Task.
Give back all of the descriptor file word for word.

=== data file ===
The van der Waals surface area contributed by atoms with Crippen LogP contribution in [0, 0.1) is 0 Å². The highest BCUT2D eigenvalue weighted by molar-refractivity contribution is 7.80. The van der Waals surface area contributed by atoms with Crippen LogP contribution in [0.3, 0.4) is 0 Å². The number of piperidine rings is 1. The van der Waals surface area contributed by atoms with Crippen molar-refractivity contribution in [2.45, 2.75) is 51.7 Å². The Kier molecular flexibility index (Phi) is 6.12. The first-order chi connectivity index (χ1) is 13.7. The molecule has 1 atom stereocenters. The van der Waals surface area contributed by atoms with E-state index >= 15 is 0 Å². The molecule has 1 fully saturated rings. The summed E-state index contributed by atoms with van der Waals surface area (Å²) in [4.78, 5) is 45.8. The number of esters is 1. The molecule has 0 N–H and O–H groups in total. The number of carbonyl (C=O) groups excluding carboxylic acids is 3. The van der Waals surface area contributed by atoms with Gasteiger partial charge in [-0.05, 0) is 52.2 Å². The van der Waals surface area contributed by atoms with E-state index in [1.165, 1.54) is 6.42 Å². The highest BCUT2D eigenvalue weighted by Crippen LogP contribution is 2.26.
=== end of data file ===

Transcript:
The van der Waals surface area contributed by atoms with Crippen LogP contribution in [0, 0.1) is 0 Å². The highest BCUT2D eigenvalue weighted by molar-refractivity contribution is 7.80. The van der Waals surface area contributed by atoms with Crippen LogP contribution in [0.3, 0.4) is 0 Å². The number of piperidine rings is 1. The van der Waals surface area contributed by atoms with Crippen molar-refractivity contribution in [2.45, 2.75) is 51.7 Å². The Kier molecular flexibility index (Phi) is 6.12. The first-order chi connectivity index (χ1) is 13.7. The molecule has 1 atom stereocenters. The van der Waals surface area contributed by atoms with E-state index >= 15 is 0 Å². The molecule has 1 fully saturated rings. The summed E-state index contributed by atoms with van der Waals surface area (Å²) in [4.78, 5) is 45.8. The number of esters is 1. The molecule has 0 N–H and O–H groups in total. The number of carbonyl (C=O) groups excluding carboxylic acids is 3. The van der Waals surface area contributed by atoms with Gasteiger partial charge in [-0.05, 0) is 52.2 Å². The van der Waals surface area contributed by atoms with E-state index in [1.165, 1.54) is 6.42 Å². The highest BCUT2D eigenvalue weighted by Crippen LogP contribution is 2.26.